The FBI director asked the Department of Justice this weekend to publicly refute President Donald Trump's claims of wiretapping at the behest of President Obama, the New York Times reports.
The Department of Justice hasn't commented on Trump's accusations, nor has James Comey or the FBI issued a statement. The Times quotes "senior American officials" as saying that Comey wants Trump's claims debunked because they are untrue and "falsely insinuates that the FBI broke the law."
FBI Director James Comey waits to testify to the Senate Select Committee on Intelligence hearing on "Russia’s intelligence activities" on Capitol Hill. REUTERS/Joshua Roberts
Trump sent four tweets on Saturday that accuse the former president of "tapping my phones...just prior to the election," after a week that included a successful address to Congress followed by days of controversy over Attorney General Jeff Sessions's truthfulness during his Congressional confirmation hearings. White House Press Secretary Sean Spicer called on Sunday for Congress to investigate Trump's unsubstantiated claims, which have been refuted by the former director of national intelligence, Obama's spokesperson and condemned by scores of politicians.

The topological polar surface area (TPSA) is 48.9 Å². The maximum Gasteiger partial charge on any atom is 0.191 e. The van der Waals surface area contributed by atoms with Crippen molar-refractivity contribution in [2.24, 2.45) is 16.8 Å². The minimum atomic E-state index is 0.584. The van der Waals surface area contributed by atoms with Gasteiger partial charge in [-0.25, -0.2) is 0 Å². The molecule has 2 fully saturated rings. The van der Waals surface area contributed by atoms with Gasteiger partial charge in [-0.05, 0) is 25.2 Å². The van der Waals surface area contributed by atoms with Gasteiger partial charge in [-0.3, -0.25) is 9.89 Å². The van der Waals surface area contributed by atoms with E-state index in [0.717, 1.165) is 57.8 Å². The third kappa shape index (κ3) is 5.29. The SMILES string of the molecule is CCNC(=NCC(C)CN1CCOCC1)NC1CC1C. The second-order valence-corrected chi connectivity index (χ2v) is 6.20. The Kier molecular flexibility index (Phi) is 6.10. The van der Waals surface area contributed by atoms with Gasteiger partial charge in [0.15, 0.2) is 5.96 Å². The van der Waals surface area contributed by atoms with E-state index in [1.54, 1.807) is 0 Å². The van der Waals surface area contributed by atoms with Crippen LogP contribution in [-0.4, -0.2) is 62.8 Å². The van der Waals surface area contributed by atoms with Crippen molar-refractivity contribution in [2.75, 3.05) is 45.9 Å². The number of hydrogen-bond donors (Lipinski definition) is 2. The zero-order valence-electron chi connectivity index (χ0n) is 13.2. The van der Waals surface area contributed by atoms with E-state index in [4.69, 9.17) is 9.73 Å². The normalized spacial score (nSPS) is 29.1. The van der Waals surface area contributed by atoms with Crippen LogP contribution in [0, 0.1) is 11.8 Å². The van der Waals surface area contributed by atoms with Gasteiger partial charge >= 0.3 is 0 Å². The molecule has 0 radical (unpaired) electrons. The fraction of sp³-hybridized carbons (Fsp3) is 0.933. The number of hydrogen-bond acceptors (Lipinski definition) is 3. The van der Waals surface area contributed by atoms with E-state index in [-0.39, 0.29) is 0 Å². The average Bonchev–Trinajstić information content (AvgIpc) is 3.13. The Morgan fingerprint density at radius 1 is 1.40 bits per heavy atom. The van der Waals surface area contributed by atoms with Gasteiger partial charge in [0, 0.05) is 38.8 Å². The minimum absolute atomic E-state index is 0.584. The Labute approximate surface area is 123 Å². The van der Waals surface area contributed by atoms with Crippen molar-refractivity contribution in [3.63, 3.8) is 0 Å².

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The Times reports that Comey's request was motivated by concern over the FBI's credibility as well as the prospect of raised expectations among Trump critics that federal law enforcement has clear evidence of Trump team ties to Russian officials, who intelligence agencies have said deliberately worked to undermine Hillary Clinton's candidacy to boost Trump.
Nothing prevents Comey from issuing a statement himself, the Times reports, and the FBI "keeps its own set of records and is in position to know" whether the president's accusations have any merit.
Comey was roundly criticized for informing Congress prior to the election that the FBI was reopening a probe of Clinton's private email server, an effort that didn't change his decision not to prosecute but was blamed by Clinton and others for hurting her standing just days before the vote.
The FBI director was nominated by Obama and confirmed by the Senate in 2013. He is serving a 10-year term, although the president can fire him if he chose. Try Newsweek: Subscription offers